In the Wolf’s Mouth by Adam Foulds

You could say no one is boring if you truly get to know them. But what happens if an author doesn’t really get to know his characters? This novel taught me just how dependent a novel is on its characters. It doesn’t matter how well you can write or even how potentially compelling your story is – if your characters are pasteboard creations without an imaginatively powered inner life they simply won’t animate any circumstance they are led into.

Early on I thought this was going to be a great read. It begins with a Mafioso setpiece: a Sicilian shepherd is told some of his landlord’s sheep will be stolen that night, at the behest of his landlord. The writing is gorgeous. Foulds is brilliant at sentence writing.

Misgivings began when the second and especially the third characters were introduced. Will is an English soldier, a stickler for propriety, the kind of man who gets incensed if people don’t form an orderly queue. Ray is an even more nondescript American infantryman. Soon you begin to suspect Foulds himself wasn’t very inspired by this pair and even the prose began to lose its heightened poetical qualities. Especially dull was the American Ray. I never believed he was American; he was like Mr Nobody from Nowhere. He has no background, no pulse, no inner demons or angels by which to recognise him. He wants to make films but rather in the way children would like to fly. When he’s stationed in Africa I didn’t believe he was in Africa nor did I understand why the novel was in Africa. You have to create a self in order to show it being punctured by the horrors of the war and I’m afraid Ray never had a self for me. When we return to Italy the mafia in the form of a character called Albanese hijacks the novel. Ray meets a movie princess but of course doesn’t get her. Will is now a Field Security Officer but will be helpless to hold back the tide of corruption of the old order. Foulds suggests the mafia is more deeply rooted and enduring in Sicily than any political system. And that’s about it.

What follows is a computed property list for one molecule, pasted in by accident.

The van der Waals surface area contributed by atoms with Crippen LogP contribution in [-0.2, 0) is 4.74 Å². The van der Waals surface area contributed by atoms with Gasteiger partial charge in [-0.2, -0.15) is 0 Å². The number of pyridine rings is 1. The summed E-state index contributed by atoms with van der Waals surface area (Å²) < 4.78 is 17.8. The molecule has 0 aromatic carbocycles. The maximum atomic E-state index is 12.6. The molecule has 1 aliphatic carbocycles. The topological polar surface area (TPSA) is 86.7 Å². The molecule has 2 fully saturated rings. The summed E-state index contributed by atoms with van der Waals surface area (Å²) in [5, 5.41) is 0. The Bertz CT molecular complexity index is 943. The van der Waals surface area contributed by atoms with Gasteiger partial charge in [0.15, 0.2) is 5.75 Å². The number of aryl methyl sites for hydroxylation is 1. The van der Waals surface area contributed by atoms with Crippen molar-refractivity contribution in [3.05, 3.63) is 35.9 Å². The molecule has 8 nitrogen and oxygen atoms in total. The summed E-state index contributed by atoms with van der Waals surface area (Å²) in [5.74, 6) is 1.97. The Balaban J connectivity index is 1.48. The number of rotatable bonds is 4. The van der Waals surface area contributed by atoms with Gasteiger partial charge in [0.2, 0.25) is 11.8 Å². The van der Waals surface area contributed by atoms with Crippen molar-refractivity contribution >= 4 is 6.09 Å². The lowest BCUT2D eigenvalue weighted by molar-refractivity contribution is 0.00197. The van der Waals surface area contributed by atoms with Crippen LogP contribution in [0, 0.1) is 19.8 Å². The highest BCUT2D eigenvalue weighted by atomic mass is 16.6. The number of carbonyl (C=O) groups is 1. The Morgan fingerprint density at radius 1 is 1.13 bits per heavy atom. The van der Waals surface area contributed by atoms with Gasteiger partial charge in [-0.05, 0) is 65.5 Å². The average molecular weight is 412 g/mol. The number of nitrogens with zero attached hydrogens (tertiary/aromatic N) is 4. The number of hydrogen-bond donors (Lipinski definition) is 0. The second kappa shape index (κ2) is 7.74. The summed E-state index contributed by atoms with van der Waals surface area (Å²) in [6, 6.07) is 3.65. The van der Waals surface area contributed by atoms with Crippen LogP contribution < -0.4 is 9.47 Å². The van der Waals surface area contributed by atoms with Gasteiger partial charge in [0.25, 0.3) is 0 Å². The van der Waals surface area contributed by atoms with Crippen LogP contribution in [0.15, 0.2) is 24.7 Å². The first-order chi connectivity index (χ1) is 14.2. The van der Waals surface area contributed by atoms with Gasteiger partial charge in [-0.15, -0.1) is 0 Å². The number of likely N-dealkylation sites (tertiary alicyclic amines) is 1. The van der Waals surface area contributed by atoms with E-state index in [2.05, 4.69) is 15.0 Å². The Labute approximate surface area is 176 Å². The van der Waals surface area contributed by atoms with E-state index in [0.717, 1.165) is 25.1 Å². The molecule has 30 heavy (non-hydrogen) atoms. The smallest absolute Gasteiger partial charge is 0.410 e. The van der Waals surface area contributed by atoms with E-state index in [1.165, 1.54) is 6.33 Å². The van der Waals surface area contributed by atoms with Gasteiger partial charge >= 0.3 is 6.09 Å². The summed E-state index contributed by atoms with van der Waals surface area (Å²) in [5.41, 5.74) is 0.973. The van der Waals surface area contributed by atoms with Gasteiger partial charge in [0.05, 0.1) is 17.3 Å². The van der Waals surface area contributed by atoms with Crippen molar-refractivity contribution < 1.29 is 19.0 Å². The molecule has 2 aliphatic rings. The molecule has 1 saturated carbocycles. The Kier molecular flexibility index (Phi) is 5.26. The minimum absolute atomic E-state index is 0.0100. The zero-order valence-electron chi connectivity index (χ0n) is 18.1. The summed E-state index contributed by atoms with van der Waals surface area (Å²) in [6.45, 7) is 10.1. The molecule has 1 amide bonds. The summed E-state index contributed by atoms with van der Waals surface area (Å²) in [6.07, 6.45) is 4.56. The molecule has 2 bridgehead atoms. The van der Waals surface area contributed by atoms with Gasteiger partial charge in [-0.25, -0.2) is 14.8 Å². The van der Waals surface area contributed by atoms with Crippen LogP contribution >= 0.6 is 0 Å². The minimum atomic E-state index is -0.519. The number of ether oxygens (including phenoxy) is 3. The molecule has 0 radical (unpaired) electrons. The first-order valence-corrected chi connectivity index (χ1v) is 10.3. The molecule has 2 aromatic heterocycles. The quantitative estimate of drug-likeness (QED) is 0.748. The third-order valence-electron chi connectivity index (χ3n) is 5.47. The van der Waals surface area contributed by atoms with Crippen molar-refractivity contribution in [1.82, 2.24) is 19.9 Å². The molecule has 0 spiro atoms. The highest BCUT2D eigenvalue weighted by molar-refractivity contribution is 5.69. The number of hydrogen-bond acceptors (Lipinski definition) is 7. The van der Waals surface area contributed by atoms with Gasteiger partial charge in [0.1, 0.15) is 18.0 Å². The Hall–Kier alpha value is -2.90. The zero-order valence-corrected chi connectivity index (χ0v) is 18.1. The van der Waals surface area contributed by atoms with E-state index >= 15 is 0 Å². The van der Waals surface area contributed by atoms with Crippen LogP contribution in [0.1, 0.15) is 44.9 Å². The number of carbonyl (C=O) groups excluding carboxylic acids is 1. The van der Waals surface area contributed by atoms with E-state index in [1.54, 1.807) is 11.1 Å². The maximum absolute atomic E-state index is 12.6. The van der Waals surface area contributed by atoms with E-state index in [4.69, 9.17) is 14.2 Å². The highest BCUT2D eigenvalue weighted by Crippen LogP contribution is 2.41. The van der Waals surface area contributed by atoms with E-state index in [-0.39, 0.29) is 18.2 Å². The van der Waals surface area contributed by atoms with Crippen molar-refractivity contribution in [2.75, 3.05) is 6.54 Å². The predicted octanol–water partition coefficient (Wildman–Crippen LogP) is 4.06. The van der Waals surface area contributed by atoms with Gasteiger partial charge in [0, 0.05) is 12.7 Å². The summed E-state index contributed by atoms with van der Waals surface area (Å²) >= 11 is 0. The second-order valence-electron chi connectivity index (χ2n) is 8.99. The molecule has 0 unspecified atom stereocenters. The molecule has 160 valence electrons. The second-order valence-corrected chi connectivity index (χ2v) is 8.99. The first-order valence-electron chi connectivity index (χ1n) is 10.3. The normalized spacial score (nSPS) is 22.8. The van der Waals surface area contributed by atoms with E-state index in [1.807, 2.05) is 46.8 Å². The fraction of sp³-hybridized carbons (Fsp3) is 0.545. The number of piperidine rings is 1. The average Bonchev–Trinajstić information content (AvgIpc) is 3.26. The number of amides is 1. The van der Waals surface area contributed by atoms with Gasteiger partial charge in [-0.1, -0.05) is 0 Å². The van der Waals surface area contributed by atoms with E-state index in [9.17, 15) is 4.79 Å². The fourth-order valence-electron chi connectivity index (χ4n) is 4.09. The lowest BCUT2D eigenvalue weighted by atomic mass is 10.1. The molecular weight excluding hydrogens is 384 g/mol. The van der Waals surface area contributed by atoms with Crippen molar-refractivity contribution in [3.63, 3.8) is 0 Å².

Shame because Foulds has the sensibility of a poet and at his best writes thrilling searing sentences. I think maybe he chose the wrong material here. Adam-Foulds


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